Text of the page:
Butterflies are beautiful. Butterflies pollinate flowers. Butterflies deserve our love. Consequently, Butterfly gardening keeps gaining popularity. All this is fine, but, what about moths? Most people think that moths are drab and plain and that they only fly at night. The attitude toward moths ranges from indifference to dislike. Aversion to moths can reach the point of irrationality; some see them as death messengers. Moths deserve better than that.
Fortunately, the number of moth lovers keeps growing, with groups devoted to observing, collecting and studying their endless variety. If you have night-blooming plants, you may be in for a treat. Just welcome these visitors, watch them, and learn about them as a part of nature.
You may be interested to know that some moths, quite a few of them, fly during the day. Some are colorful and no less beautiful than butterflies. Others may not be so striking but they wear patterns of sober elegance. They contribute to pollination more than butterflies do. In fact, some plants rely entirely on moths for this function. Finally, moth caterpillars are great food for baby birds, rich in proteins and available at the right time, when birds are raising their broods. On the dark side, some caterpillars, especially those introduced from other continents, can devastate crops and ornamentals.
Moths are important components of ecosystems, altogether more abundant and diverse than butterflies. For each species of butterfly there are at least ten of moths. We should be just as eager to garden for moths as we are for butterflies, or even more so. Luckily, the native plant gardener is often doing exactly that without even trying. Moths are grateful for the native plants that sustain their caterpillars, as they have little or no use for introduced plants. If you are curious about what plant nourishes what moth the HOSTS website brims with information of this nature.
Let me talk about just one role of moths in the garden: that of pollinators. Just as butterflies, moths possess tubular tongues for sucking nectar. These drinking straws can be longer than their entire bodies and allow them to feed from long throated flowers. They carry these remarkable organs rolled up and tucked under their chins when in flight. Some need to land on the flower when nectaring; others simply hover in front of it just like hummingbirds. In fact some daylight-flying hawkmoths are called hummingbird moths.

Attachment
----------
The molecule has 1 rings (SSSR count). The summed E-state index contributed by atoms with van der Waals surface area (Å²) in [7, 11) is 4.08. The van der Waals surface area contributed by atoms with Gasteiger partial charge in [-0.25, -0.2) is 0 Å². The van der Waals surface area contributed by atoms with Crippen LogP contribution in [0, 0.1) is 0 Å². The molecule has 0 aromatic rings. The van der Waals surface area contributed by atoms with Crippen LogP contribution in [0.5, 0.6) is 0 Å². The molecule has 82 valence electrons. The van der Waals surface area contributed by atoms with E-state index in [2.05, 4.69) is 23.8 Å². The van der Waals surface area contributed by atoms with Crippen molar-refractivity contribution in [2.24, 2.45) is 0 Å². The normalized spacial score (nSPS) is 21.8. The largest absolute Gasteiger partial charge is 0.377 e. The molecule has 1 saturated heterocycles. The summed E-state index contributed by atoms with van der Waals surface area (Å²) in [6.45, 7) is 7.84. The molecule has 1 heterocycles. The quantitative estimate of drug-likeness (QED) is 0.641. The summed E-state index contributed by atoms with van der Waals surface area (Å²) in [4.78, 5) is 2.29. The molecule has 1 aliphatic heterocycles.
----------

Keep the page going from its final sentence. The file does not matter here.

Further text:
You may have seen a small copy of a hummingbird fleeting from blossom to blossom. Or you may have heard its buzz, also similar to that of this bird. If you haven’t seen a hummingbird moth yet, look for them on some of their favorite flowers, such as beebalm or milkweed. They are also attracted to butterfly bush but don’t let this fool you into thinking that this introduced plant is good for your garden. Please read “Butterfly Bush is Invasive. Do NOT Plant.” The article includes a list of better plant choices for butterflies and moths.
A relative of the hummingbird moth, known as hummingbird hawkmoth, lives in Europe, Asia and Africa. It is similar in looks and habits. The most extraordinary thing about this moth is that its migration dwarfs that of our monarch butterfly. Every year, it flies from northern Africa and southern Asia to almost all of Europe and a large part of Asia.
Every year, my niece in Stuttgart waits anxiously for the arrival of this globetrotter. It usually shows up in June and enjoys the valerian flowers in her garden. It was thanks to her questions that I found out about this migratory moth. Otherwise, I would remain as unaware as most of you about this marvel.
If you have morning glory, Datura, Nicotiana, or four-o’clock plants in your garden, be prepared for a treat. The Carolina sphinx visits these flowers in a regular basis after the sun sets. You can’t miss this large moth when it does its rounds; so pull up a chair, bring a cool drink and wait for its arrival. This moth has a different side I would be remiss not to mention.
Its caterpillar and that of a close relative go by the names of tobacco and tomato hornworms. Bright green, fat and with a pointy “horn” at the rear end, they can grow almost as large as your pinky. If you haven’t guessed yet, they are the caterpillars that periodically ravage your tomato plants. Fortunately, if you maintain a healthy garden, the natural pest controls are in place, capable of preventing these caterpillars from doing too much damage. A parasitic wasp lays its eggs in them and kills them rather horribly. You can read the whole sinister story in “Bugs in the Garden. Hornworm: Friend or Foe? Friend and Foe.”
I will leave the stories of moths that pollinate cactus and yucca flowers for other time. For now, I hope you have developed a new curiosity for moths that may lead to love and the desire to make your garden moth friendly.
A few more moths:
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